5 Reasons to Join a Walking Tour as a Solo Traveler

By Matt Thompson, Brand Manager for Country Walkers

1. Meet Like-Minded People

When you choose to experience the world on foot, you’re making a conscious decision to travel authentically. Your traveling companions will share your passion for experiencing a destination up close, at a slower pace that allows you to really connect with the local culture. Whether you’re spending time together on the trail, in a cooking class led by a local, or over a delicious meal at the end of the day, you’ll find many opportunities to create meaningful bonds. You may start out as a solo traveler, but you’ll end up with whole group of newfound friends. Many of our guests form lifelong friendships on tour, and choose to travel together again on subsequent adventures.

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2. Don’t Worry About Planning

Traveling on your own can mean not having anyone to share the burden of travel planning with. Rather than spend your time researching and booking hotels, transportation, and attractions, join a walking tour that handles all the details for you. You can simply show up at the airport and then relax in the knowledge that you have an expertly planned itinerary awaiting you. You’ll avoid the headaches that often come in the planning stages weeks and months before a trip, and return truly refreshed and invigorated.

3. Travel Your Own Way

Striking out on your own allows you to make spur-of-the-moment decisions independent of concern for a traveling partner’s desires. Do you want to skip the day’s walk and enjoy the spa instead? Go ahead! Feeling energetic and want to choose the extra walking option? You don’t have to check in with your companion to see how they’re feeling first! Linger at an art gallery, relax quietly on the beach with a good book, skip attractions that don’t interest you—you can travel according to your own wishes and whims. Walk at your own pace, and make your own unique discoveries along the way.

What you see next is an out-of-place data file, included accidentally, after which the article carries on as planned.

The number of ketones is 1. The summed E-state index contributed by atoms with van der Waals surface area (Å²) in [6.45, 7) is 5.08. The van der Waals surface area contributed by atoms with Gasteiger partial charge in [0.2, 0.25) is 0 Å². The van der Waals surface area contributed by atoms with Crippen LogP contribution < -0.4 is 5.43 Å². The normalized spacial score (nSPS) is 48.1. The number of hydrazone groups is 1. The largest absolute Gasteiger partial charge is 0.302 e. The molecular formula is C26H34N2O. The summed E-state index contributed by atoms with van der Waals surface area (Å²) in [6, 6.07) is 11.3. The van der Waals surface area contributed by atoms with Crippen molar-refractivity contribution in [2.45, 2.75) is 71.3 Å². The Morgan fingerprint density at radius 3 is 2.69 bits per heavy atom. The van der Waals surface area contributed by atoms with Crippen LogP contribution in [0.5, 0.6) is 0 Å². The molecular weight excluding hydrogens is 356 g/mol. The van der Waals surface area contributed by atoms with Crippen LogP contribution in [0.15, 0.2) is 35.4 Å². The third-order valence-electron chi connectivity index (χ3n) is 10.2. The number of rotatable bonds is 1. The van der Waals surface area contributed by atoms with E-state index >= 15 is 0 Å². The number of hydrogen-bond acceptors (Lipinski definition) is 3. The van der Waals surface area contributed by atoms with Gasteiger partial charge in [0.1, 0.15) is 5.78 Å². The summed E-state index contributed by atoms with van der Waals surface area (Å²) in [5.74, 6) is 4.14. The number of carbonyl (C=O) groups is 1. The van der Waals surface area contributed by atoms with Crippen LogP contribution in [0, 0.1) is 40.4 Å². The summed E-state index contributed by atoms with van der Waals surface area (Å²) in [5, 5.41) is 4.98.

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4. Just Be Yourself

At home, we often fall into roles designated by others or by ourselves. Whether the role is “mother,” “boss,” “husband,” or one of countless others, travel allows you to shed your usual day-to-day and be whoever you want to be. Give yourself opportunities to enjoy your own company and rediscover your own personal joys—from a solitary moment on a peaceful stretch of the trail to an engaging conversation with a traveling companion over a glass of wine at the end of the day.

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5. Venture Outside of Your Comfort Zone

Traveling far from home in an unfamiliar culture where you don’t speak the language can be daunting. By joining a walking tour, you’ll have guides who are familiar with the lay of the land. You won’t need to worry about negotiating taxi rates in a foreign tongue or getting lost in an unknown city. Your guides will also provide insight and perspective that you wouldn’t have access to on your own, allowing you to connect with your destination on a deeper level. Walking tours make it easier to venture to destinations you might not be comfortable traveling to on your own.

 

Country Walkers began with a simple idea: explore the world actively, passionately, and with a commitment to authentically engaging with local cultures. With this guiding principle, the company launched in 1979 from an old barn in Vermont and soon expanded from local to international destinations. Today, Country Walkers is recognized as one of the leading providers of walking adventures worldwide. Matt Thompson serves as Brand Manager and has been with the company for five years.


5 Reasons Why Multi-generational Travel is Good for Families

By Jaclyn Leibl-Cote, President of Collette